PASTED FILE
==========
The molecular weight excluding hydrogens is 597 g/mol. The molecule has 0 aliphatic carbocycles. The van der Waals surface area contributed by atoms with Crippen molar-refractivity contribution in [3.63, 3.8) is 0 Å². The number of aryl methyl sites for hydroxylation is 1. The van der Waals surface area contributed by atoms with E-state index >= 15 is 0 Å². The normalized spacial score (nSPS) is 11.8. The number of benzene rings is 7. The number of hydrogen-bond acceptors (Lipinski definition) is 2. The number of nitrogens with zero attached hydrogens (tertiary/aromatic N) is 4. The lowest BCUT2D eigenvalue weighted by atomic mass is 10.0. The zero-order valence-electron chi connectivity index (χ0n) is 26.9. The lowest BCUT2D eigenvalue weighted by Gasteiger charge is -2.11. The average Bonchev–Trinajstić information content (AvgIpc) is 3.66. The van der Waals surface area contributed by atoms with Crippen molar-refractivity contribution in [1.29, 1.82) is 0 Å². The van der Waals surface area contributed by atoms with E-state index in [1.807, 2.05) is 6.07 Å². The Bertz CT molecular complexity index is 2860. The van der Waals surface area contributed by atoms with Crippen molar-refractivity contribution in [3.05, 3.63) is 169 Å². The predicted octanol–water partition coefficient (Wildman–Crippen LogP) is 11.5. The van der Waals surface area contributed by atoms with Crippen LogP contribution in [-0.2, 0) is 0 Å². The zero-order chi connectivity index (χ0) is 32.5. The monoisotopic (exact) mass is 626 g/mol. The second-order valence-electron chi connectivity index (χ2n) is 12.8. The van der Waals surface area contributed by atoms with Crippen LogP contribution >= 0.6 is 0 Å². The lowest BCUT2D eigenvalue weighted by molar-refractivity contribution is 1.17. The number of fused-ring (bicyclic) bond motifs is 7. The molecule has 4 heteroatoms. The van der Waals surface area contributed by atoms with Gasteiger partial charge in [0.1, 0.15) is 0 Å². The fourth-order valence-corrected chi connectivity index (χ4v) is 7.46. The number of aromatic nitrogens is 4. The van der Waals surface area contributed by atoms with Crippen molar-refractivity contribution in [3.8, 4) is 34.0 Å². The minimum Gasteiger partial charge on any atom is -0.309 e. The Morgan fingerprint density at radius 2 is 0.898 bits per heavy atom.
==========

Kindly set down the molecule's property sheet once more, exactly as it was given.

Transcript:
The molecular weight excluding hydrogens is 597 g/mol. The molecule has 0 aliphatic carbocycles. The van der Waals surface area contributed by atoms with Crippen molar-refractivity contribution in [3.63, 3.8) is 0 Å². The number of aryl methyl sites for hydroxylation is 1. The van der Waals surface area contributed by atoms with E-state index >= 15 is 0 Å². The normalized spacial score (nSPS) is 11.8. The number of benzene rings is 7. The number of hydrogen-bond acceptors (Lipinski definition) is 2. The number of nitrogens with zero attached hydrogens (tertiary/aromatic N) is 4. The lowest BCUT2D eigenvalue weighted by atomic mass is 10.0. The zero-order valence-electron chi connectivity index (χ0n) is 26.9. The lowest BCUT2D eigenvalue weighted by Gasteiger charge is -2.11. The average Bonchev–Trinajstić information content (AvgIpc) is 3.66. The van der Waals surface area contributed by atoms with Crippen molar-refractivity contribution in [1.29, 1.82) is 0 Å². The van der Waals surface area contributed by atoms with E-state index in [1.807, 2.05) is 6.07 Å². The Bertz CT molecular complexity index is 2860. The van der Waals surface area contributed by atoms with Crippen molar-refractivity contribution in [3.05, 3.63) is 169 Å². The predicted octanol–water partition coefficient (Wildman–Crippen LogP) is 11.5. The van der Waals surface area contributed by atoms with Crippen LogP contribution in [-0.2, 0) is 0 Å². The zero-order chi connectivity index (χ0) is 32.5. The monoisotopic (exact) mass is 626 g/mol. The second-order valence-electron chi connectivity index (χ2n) is 12.8. The van der Waals surface area contributed by atoms with Crippen LogP contribution >= 0.6 is 0 Å². The lowest BCUT2D eigenvalue weighted by molar-refractivity contribution is 1.17. The number of fused-ring (bicyclic) bond motifs is 7. The molecule has 4 heteroatoms. The van der Waals surface area contributed by atoms with Gasteiger partial charge in [0.1, 0.15) is 0 Å². The fourth-order valence-corrected chi connectivity index (χ4v) is 7.46. The number of aromatic nitrogens is 4. The van der Waals surface area contributed by atoms with Crippen molar-refractivity contribution in [3.8, 4) is 34.0 Å². The minimum Gasteiger partial charge on any atom is -0.309 e. The Morgan fingerprint density at radius 2 is 0.898 bits per heavy atom.